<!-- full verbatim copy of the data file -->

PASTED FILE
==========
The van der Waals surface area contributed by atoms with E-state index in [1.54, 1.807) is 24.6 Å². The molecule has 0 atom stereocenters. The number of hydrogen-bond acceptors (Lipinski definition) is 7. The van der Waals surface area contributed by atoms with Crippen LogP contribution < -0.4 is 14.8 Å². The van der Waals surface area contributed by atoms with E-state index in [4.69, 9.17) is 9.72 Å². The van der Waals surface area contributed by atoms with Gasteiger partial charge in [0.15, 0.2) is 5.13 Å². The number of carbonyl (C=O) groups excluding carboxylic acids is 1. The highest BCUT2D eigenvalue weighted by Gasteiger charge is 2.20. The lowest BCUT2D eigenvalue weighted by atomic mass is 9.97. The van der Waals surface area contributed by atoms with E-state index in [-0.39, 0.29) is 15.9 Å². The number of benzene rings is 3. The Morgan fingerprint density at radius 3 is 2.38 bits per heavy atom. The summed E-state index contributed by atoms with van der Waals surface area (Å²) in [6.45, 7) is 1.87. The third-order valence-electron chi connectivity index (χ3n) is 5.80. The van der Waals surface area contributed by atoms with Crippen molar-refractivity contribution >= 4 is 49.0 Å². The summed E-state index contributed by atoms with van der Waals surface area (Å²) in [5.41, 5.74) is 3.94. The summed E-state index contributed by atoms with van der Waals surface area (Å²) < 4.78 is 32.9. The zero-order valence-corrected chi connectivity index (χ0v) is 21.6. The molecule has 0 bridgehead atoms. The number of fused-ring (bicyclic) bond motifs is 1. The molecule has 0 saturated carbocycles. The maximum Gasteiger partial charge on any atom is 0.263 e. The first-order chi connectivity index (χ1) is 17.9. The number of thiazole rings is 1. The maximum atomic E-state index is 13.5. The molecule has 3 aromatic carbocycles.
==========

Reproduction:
The van der Waals surface area contributed by atoms with E-state index in [1.54, 1.807) is 24.6 Å². The molecule has 0 atom stereocenters. The number of hydrogen-bond acceptors (Lipinski definition) is 7. The van der Waals surface area contributed by atoms with Crippen LogP contribution < -0.4 is 14.8 Å². The van der Waals surface area contributed by atoms with E-state index in [4.69, 9.17) is 9.72 Å². The van der Waals surface area contributed by atoms with Gasteiger partial charge in [0.15, 0.2) is 5.13 Å². The number of carbonyl (C=O) groups excluding carboxylic acids is 1. The highest BCUT2D eigenvalue weighted by Gasteiger charge is 2.20. The lowest BCUT2D eigenvalue weighted by atomic mass is 9.97. The van der Waals surface area contributed by atoms with E-state index in [-0.39, 0.29) is 15.9 Å². The number of benzene rings is 3. The Morgan fingerprint density at radius 3 is 2.38 bits per heavy atom. The summed E-state index contributed by atoms with van der Waals surface area (Å²) in [6.45, 7) is 1.87. The third-order valence-electron chi connectivity index (χ3n) is 5.80. The van der Waals surface area contributed by atoms with Crippen molar-refractivity contribution >= 4 is 49.0 Å². The summed E-state index contributed by atoms with van der Waals surface area (Å²) in [5.41, 5.74) is 3.94. The summed E-state index contributed by atoms with van der Waals surface area (Å²) < 4.78 is 32.9. The zero-order valence-corrected chi connectivity index (χ0v) is 21.6. The molecule has 0 bridgehead atoms. The number of fused-ring (bicyclic) bond motifs is 1. The molecule has 0 saturated carbocycles. The maximum Gasteiger partial charge on any atom is 0.263 e. The first-order chi connectivity index (χ1) is 17.9. The number of thiazole rings is 1. The maximum atomic E-state index is 13.5. The molecule has 3 aromatic carbocycles.